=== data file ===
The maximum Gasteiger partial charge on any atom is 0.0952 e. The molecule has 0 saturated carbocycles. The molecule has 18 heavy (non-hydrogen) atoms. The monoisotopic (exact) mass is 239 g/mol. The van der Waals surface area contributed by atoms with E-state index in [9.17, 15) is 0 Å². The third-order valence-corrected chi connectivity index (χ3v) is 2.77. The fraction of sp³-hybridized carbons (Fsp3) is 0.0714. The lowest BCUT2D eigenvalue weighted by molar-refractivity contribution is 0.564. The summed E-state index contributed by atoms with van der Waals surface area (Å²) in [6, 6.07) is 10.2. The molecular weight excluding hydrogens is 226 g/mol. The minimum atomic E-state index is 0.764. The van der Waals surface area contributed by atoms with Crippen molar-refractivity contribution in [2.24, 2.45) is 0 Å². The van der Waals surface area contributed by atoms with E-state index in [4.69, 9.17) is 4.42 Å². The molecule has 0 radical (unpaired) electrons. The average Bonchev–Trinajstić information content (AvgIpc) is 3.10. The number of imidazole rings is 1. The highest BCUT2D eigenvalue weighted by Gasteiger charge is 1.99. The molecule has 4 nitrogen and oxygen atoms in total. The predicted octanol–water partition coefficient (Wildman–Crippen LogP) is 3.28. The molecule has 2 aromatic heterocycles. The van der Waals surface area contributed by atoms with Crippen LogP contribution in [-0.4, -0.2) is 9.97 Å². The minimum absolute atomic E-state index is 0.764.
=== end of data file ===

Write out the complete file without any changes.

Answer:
The maximum Gasteiger partial charge on any atom is 0.0952 e. The molecule has 0 saturated carbocycles. The molecule has 18 heavy (non-hydrogen) atoms. The monoisotopic (exact) mass is 239 g/mol. The van der Waals surface area contributed by atoms with E-state index in [9.17, 15) is 0 Å². The third-order valence-corrected chi connectivity index (χ3v) is 2.77. The fraction of sp³-hybridized carbons (Fsp3) is 0.0714. The lowest BCUT2D eigenvalue weighted by molar-refractivity contribution is 0.564. The summed E-state index contributed by atoms with van der Waals surface area (Å²) in [6, 6.07) is 10.2. The molecular weight excluding hydrogens is 226 g/mol. The minimum atomic E-state index is 0.764. The van der Waals surface area contributed by atoms with Crippen molar-refractivity contribution in [2.24, 2.45) is 0 Å². The van der Waals surface area contributed by atoms with E-state index in [4.69, 9.17) is 4.42 Å². The molecule has 0 radical (unpaired) electrons. The average Bonchev–Trinajstić information content (AvgIpc) is 3.10. The number of imidazole rings is 1. The highest BCUT2D eigenvalue weighted by Gasteiger charge is 1.99. The molecule has 4 nitrogen and oxygen atoms in total. The predicted octanol–water partition coefficient (Wildman–Crippen LogP) is 3.28. The molecule has 2 aromatic heterocycles. The van der Waals surface area contributed by atoms with Crippen LogP contribution in [-0.4, -0.2) is 9.97 Å². The minimum absolute atomic E-state index is 0.764.